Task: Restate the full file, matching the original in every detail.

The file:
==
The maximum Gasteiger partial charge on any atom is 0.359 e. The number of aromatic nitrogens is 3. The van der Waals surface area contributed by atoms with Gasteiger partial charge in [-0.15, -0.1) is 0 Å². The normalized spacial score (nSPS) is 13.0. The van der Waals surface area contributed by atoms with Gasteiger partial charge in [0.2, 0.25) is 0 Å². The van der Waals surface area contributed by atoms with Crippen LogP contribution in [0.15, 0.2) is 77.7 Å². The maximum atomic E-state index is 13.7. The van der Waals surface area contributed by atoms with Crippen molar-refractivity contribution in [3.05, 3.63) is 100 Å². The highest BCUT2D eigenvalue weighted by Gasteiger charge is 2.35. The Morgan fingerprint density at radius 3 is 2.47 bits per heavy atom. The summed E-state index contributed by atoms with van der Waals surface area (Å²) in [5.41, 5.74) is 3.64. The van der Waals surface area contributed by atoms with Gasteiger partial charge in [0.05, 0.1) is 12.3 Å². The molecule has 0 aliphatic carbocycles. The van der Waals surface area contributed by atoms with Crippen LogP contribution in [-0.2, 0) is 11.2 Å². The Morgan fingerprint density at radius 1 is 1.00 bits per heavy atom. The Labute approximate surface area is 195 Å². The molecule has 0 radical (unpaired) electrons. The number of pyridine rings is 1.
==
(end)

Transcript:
The maximum Gasteiger partial charge on any atom is 0.359 e. The number of aromatic nitrogens is 3. The van der Waals surface area contributed by atoms with Gasteiger partial charge in [-0.15, -0.1) is 0 Å². The normalized spacial score (nSPS) is 13.0. The van der Waals surface area contributed by atoms with Gasteiger partial charge in [0.2, 0.25) is 0 Å². The van der Waals surface area contributed by atoms with Crippen LogP contribution in [0.15, 0.2) is 77.7 Å². The maximum atomic E-state index is 13.7. The van der Waals surface area contributed by atoms with Crippen molar-refractivity contribution in [3.05, 3.63) is 100 Å². The highest BCUT2D eigenvalue weighted by Gasteiger charge is 2.35. The Morgan fingerprint density at radius 3 is 2.47 bits per heavy atom. The summed E-state index contributed by atoms with van der Waals surface area (Å²) in [5.41, 5.74) is 3.64. The van der Waals surface area contributed by atoms with Gasteiger partial charge in [0.05, 0.1) is 12.3 Å². The molecule has 0 aliphatic carbocycles. The van der Waals surface area contributed by atoms with Crippen LogP contribution in [-0.2, 0) is 11.2 Å². The Morgan fingerprint density at radius 1 is 1.00 bits per heavy atom. The Labute approximate surface area is 195 Å². The molecule has 0 radical (unpaired) electrons. The number of pyridine rings is 1.